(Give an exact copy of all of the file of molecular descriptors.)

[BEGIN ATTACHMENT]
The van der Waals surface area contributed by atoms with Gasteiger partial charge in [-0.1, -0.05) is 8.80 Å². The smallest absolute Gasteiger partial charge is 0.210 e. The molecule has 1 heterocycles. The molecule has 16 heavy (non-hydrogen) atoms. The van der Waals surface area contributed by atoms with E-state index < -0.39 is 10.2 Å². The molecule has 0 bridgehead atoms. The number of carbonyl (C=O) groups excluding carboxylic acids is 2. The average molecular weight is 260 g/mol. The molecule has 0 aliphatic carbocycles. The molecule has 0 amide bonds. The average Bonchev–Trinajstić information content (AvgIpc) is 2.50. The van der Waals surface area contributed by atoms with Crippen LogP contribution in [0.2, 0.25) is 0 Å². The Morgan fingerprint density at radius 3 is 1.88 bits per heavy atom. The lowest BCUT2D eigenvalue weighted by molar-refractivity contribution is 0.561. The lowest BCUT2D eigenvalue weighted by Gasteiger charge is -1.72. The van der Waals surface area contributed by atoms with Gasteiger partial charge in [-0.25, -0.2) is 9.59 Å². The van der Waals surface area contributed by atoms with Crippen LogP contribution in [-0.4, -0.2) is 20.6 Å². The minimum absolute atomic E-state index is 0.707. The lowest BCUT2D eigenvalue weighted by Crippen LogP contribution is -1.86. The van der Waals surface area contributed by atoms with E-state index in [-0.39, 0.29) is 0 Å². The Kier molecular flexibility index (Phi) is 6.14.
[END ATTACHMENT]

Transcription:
The van der Waals surface area contributed by atoms with Gasteiger partial charge in [-0.1, -0.05) is 8.80 Å². The smallest absolute Gasteiger partial charge is 0.210 e. The molecule has 1 heterocycles. The molecule has 16 heavy (non-hydrogen) atoms. The van der Waals surface area contributed by atoms with E-state index < -0.39 is 10.2 Å². The molecule has 0 bridgehead atoms. The number of carbonyl (C=O) groups excluding carboxylic acids is 2. The average molecular weight is 260 g/mol. The molecule has 0 aliphatic carbocycles. The molecule has 0 amide bonds. The average Bonchev–Trinajstić information content (AvgIpc) is 2.50. The van der Waals surface area contributed by atoms with Crippen LogP contribution in [0.2, 0.25) is 0 Å². The Morgan fingerprint density at radius 3 is 1.88 bits per heavy atom. The lowest BCUT2D eigenvalue weighted by molar-refractivity contribution is 0.561. The lowest BCUT2D eigenvalue weighted by Gasteiger charge is -1.72. The van der Waals surface area contributed by atoms with Gasteiger partial charge in [-0.25, -0.2) is 9.59 Å². The van der Waals surface area contributed by atoms with Crippen LogP contribution in [-0.4, -0.2) is 20.6 Å². The minimum absolute atomic E-state index is 0.707. The lowest BCUT2D eigenvalue weighted by Crippen LogP contribution is -1.86. The van der Waals surface area contributed by atoms with E-state index in [-0.39, 0.29) is 0 Å². The Kier molecular flexibility index (Phi) is 6.14.